Q. I attempted to clear my balance of £5,810.72 on an MBNA credit card in October. I paid £5,400 on 9 October and left the balance to be collected by direct debit, which is processed in the last week of the month. At that time, I confirmed the balance on the account was £410.72 and thought all was well.
Instead, MBNA submitted a direct debit request for £5,810.72. I didn't have this much in my current account, so the request was rejected. At that time I checked my MBNA statement online, which showed a balance of £5,400 in credit, suggesting that MBNA owed me money. I phoned MBNA and was told that "this is how things work" and "if you make another payment you have to tell us". Surely MBNA should have known the payment had been made.
After this I found that the balance on the account was showing as £410.72, but that no payment was being requested – the screen stated "no payment due". I phoned again and the person at the contact centre was also confused. Eventually I was told that if I made a further payment of £410.72 I would be charged interest only on the few days after the due date. But this would mean paying interest that was only chargeable because of a mistake by MBNA. I then found that I had been charged £12 for late payment.
To make matters even worse, MBNA has now paid me £5,400 to repay the overpayment that was never actually collected! My balance is now £5,412 so I foresee an argument when I get charged interest on this as well. IH, Cheshire.
A. MBNA tells us this is now fully resolved. A spokeswoman says: "MBNA would like to apologise for any inconvenience that may have been caused by our actions. The error has been rectified and we are, of course, happy to refund any charges or interest that the customer may have incurred."
Forgotten pension found by Aviva
Q. My sister moved to Australia in 1987. While she was working in London, from 1973 to 1980, she had a workplace pension with Provident Mutual. But Provident Mutual does not exist any more. While the pension may be quite small, she would like to access it, but does not know how. Can you help us? JP, by email.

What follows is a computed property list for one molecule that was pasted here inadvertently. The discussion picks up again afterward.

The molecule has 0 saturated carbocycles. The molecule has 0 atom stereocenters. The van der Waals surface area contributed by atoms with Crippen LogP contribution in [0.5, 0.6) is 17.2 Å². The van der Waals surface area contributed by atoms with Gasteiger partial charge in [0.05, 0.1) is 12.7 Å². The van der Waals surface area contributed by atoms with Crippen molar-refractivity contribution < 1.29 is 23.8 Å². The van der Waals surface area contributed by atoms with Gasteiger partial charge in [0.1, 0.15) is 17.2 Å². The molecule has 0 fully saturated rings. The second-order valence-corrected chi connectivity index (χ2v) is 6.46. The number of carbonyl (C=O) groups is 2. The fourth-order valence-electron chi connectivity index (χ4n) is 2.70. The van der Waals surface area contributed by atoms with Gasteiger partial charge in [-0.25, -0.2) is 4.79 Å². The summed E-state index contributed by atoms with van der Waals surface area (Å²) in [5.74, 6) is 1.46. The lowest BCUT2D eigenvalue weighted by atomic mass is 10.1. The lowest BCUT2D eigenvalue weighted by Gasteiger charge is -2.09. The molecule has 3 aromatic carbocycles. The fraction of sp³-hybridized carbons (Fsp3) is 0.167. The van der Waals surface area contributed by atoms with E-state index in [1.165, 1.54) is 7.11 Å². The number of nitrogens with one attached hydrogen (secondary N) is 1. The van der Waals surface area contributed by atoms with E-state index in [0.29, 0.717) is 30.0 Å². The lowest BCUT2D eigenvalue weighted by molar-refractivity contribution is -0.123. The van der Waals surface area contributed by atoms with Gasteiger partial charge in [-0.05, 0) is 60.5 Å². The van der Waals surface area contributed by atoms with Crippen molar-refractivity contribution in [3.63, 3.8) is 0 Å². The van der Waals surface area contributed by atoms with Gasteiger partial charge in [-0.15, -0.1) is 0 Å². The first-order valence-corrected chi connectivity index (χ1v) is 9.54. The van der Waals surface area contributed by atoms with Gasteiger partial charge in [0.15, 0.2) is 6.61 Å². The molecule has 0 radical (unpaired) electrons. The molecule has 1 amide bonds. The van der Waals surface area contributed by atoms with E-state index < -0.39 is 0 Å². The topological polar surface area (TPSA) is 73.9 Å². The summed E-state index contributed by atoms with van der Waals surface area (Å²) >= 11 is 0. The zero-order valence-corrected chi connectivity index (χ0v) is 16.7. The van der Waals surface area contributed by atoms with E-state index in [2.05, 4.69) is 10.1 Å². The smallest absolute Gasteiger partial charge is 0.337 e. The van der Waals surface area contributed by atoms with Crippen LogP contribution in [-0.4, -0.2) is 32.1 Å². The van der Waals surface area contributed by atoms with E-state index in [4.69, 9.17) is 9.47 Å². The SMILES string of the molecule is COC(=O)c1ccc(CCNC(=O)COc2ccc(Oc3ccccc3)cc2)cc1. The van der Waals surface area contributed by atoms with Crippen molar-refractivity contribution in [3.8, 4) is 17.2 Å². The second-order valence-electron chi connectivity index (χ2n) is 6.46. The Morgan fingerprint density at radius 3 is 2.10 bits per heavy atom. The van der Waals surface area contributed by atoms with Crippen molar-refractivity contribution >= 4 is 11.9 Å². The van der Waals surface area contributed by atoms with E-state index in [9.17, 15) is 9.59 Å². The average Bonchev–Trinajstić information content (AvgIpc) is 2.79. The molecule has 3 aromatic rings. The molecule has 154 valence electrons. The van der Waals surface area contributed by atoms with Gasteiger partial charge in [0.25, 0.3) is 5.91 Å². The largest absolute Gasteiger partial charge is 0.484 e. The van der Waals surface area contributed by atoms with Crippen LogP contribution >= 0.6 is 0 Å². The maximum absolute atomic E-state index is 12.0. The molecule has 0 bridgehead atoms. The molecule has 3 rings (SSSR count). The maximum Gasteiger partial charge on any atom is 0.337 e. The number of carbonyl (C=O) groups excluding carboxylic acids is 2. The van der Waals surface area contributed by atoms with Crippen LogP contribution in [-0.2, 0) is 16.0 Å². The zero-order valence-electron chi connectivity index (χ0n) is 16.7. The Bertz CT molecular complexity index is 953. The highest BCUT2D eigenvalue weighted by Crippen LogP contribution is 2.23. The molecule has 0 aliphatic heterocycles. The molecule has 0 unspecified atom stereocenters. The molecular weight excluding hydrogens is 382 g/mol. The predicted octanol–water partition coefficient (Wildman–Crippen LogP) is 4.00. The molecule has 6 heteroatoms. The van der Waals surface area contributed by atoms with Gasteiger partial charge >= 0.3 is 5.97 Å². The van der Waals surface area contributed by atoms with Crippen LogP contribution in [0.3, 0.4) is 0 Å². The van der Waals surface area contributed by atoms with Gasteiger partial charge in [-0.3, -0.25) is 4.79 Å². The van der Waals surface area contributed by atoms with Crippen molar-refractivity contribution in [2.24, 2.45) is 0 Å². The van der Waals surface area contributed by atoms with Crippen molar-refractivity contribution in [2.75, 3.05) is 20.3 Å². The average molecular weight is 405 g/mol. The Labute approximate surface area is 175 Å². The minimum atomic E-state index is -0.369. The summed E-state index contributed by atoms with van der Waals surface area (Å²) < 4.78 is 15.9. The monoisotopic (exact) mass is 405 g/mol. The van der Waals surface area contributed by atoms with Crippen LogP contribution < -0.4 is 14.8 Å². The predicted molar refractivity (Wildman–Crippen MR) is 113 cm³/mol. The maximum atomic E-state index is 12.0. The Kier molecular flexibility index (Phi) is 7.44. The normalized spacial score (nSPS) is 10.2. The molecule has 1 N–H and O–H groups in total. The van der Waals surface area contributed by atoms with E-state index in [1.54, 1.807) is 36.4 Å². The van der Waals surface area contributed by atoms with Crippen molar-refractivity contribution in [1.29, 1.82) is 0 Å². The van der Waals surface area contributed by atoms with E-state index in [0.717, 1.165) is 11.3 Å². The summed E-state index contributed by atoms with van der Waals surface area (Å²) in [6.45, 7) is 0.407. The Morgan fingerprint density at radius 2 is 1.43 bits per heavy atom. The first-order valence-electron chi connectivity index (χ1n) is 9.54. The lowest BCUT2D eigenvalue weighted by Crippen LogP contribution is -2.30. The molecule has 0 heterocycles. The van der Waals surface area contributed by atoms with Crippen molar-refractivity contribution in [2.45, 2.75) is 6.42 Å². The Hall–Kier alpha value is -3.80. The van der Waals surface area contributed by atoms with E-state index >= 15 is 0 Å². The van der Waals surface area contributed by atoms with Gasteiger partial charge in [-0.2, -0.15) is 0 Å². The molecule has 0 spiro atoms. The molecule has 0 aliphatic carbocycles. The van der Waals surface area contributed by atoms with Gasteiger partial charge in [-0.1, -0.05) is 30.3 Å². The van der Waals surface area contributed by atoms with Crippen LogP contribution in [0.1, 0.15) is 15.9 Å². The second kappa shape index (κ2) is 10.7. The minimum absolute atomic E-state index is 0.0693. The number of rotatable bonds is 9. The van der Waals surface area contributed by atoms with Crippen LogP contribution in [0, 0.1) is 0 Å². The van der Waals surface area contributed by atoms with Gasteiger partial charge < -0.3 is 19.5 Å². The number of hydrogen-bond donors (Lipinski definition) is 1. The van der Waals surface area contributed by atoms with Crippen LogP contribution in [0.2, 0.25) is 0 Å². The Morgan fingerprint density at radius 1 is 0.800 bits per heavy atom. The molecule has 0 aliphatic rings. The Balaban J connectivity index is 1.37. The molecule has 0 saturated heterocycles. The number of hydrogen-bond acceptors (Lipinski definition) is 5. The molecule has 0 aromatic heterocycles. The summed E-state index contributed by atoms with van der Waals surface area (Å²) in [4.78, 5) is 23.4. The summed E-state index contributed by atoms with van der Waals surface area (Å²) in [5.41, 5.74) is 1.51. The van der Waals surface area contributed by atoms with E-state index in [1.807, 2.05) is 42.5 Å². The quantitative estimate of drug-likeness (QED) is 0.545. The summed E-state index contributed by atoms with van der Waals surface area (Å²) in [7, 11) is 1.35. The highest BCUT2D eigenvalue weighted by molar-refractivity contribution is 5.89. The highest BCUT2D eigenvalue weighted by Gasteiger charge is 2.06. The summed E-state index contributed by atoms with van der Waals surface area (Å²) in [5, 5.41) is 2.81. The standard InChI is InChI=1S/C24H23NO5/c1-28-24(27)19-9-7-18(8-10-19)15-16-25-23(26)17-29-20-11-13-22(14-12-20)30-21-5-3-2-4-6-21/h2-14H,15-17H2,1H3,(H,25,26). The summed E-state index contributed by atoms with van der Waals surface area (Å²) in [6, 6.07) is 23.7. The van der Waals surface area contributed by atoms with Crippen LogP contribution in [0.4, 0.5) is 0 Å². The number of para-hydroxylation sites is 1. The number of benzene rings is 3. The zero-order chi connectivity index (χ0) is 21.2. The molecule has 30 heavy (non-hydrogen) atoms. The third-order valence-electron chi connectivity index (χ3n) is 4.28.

A. Aviva is the successor body that took over the former Provident Mutual business. As we were unable to obtain the specific approval of your sister to investigate the matter on her behalf, Aviva was not in a position to discuss the matter with us. But we understand that as a result of our initial inquiries Aviva traced the old policy through its Lost Policy Trace Team. This established that there was around £4,000 in her pension. Your sister has decided to cash this in.
Refund available on mystery box
Q. I put in an order in August for a garden storage box from Pet Hut UK, paying £89.99. The item never arrived and the company blamed the courier. I have sent Pet Hut UK several emails, which have been automatically acknowledged, but I have not had replies. I have repeatedly phoned, asking to speak to someone who can authorise the refund, but have been fobbed off and promised that someone would phone back, but this never happens. I paid using a Visa card, but the amount is below that which I can claim back from Visa. MS, Worcester.
A. We also emailed Pet Hut UK and, like yourself, had no response. However, you are incorrect about the chargeback system with Visa. While there is a £100 limit under your statutory protection via the Consumer Credit Act, Visa also provides a chargeback system on both its credit and debit cards for disputed transactions, irrespective of the value of the transaction. When we informed you of this you contacted your card issuer, MBNA, which immediately agreed to make a refund and make a chargeback to the vendor.
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